We hope that this special issue contributes to the continuing process of establishing international collaboration in critical studies on men and masculinities, including developing original perspectives and promising approaches in dealing with the many urgent problems of contemporary societies. This special issue is publishing both Czech and English texts by researchers from in and beyond both the Czech- and English-speaking contexts, and even written in both languages by native and non-native speakers. Moreover, not only is the content of this thematic issue concerned with challenging ‘men and masculinities’, as the title indicates, but the very practices of the journal of Gender, Equal Opportunities, Research (Gender, rovné příležitosti, výzkum) are being challenged in its production. This is the first issue ever published in two languages, opening up the journal to international audiences. We wish you joyous and inspirational reading!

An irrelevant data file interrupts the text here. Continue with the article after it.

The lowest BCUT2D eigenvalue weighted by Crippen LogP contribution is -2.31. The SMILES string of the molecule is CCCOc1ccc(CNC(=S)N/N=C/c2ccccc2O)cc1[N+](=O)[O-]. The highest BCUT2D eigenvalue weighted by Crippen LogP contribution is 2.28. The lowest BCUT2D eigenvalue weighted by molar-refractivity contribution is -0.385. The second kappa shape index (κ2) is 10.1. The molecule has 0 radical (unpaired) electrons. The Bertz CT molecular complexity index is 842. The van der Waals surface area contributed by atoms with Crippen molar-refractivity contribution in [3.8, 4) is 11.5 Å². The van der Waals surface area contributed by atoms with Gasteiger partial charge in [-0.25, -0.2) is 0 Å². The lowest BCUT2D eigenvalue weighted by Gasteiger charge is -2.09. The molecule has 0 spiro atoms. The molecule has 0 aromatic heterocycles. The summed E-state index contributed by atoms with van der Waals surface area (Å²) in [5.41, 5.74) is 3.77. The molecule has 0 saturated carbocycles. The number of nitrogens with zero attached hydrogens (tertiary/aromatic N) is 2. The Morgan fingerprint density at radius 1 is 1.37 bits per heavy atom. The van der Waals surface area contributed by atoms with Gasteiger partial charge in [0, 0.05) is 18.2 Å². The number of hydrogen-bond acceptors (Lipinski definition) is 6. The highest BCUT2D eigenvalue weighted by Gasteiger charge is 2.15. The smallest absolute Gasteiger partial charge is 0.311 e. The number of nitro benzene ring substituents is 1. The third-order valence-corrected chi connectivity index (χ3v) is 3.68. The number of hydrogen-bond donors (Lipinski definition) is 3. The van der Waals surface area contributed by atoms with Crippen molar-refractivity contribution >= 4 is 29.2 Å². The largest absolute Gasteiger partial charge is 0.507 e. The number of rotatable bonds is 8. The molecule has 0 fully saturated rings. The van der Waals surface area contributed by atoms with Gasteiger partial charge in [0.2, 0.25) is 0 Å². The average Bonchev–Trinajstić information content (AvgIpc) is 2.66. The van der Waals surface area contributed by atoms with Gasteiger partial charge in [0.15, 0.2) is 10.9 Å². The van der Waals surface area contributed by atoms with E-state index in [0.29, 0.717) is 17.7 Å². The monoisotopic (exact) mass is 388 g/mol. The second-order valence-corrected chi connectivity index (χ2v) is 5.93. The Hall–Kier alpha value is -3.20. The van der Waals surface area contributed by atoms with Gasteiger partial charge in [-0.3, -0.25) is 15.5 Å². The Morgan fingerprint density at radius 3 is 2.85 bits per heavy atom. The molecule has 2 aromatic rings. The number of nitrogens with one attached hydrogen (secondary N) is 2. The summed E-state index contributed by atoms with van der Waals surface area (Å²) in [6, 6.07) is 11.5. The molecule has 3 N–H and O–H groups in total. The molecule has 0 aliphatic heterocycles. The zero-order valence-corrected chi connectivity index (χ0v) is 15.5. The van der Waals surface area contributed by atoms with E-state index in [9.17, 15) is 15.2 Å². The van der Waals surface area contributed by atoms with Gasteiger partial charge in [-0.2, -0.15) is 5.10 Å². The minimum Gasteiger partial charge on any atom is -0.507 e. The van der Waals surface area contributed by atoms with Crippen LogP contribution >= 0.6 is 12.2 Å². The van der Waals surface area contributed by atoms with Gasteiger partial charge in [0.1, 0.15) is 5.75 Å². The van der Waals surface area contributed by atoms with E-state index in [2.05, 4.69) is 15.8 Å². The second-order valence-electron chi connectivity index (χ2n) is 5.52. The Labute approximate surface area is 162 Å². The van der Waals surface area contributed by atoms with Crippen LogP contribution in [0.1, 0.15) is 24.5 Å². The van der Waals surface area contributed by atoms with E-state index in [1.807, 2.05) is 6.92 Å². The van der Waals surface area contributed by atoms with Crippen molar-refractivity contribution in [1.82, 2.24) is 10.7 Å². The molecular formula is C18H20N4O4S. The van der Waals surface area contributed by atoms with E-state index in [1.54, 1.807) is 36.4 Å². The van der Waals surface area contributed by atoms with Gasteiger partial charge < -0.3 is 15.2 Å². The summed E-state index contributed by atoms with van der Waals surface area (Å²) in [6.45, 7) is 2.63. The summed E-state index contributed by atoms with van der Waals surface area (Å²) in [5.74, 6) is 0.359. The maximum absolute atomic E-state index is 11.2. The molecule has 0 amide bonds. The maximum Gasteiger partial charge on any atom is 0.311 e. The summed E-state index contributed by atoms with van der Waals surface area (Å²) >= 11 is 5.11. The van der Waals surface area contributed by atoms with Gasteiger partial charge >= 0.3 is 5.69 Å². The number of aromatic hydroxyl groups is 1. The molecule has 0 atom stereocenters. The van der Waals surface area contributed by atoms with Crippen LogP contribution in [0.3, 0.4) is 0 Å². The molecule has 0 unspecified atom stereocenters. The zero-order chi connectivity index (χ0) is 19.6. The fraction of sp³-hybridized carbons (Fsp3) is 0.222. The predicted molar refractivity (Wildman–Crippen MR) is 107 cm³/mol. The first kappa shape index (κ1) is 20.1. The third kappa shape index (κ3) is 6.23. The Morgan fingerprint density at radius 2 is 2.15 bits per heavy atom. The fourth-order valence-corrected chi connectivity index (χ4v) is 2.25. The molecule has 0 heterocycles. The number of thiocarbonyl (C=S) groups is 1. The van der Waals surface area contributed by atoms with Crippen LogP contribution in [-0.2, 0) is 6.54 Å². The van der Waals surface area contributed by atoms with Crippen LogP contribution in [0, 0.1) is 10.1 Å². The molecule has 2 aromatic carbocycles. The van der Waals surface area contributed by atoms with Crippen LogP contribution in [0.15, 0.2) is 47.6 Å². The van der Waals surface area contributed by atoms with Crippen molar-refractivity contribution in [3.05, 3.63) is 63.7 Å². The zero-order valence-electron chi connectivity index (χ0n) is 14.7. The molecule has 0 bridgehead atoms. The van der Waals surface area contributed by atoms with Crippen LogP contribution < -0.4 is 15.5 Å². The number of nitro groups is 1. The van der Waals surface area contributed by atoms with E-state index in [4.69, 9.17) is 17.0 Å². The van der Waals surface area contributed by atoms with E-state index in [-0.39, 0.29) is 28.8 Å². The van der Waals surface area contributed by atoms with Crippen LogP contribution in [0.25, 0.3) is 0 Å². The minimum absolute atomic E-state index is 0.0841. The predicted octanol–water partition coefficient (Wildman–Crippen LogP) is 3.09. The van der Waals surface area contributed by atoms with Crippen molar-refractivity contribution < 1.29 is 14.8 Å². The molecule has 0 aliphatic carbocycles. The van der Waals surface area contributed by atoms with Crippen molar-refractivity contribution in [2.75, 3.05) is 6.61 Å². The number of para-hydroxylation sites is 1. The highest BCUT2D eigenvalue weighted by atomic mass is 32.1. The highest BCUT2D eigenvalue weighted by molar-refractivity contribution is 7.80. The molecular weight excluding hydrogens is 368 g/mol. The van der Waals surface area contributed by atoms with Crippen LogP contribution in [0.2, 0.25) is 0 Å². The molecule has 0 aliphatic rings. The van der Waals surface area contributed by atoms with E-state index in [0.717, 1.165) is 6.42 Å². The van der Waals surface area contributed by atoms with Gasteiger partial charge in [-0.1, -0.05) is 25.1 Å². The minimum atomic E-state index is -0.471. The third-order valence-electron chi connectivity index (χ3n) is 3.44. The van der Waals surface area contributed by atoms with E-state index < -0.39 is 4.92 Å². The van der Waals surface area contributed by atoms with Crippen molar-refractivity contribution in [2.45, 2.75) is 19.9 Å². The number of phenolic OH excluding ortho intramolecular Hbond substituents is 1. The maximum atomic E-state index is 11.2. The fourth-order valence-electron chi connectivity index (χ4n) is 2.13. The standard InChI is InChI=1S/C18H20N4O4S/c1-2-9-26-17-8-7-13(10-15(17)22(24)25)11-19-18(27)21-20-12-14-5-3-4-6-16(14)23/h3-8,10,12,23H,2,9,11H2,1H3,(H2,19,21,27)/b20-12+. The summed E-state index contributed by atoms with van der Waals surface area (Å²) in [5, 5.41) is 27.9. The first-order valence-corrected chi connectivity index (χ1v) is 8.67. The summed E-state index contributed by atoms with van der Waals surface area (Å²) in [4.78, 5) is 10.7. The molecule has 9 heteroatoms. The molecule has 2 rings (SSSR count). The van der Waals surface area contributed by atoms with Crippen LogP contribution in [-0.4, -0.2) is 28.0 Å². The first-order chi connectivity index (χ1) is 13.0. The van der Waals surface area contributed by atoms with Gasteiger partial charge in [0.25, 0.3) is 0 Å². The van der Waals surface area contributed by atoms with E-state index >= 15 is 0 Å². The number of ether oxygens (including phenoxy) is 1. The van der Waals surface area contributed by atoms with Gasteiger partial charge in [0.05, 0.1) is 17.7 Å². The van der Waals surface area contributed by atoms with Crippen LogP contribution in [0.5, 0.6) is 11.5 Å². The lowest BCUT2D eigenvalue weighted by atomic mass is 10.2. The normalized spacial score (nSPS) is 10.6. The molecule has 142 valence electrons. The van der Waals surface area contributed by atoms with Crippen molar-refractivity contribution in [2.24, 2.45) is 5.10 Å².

Iva Šmídová, Ivan Vodochodský and Jeff Hearn
 As a coincidence or yet another sign of organic development, the international English edition of Studia Humanistyczne AGH, a Polish journal, will publish a thematic issue on ‘men and masculinities in the European dimension’ later in 2015.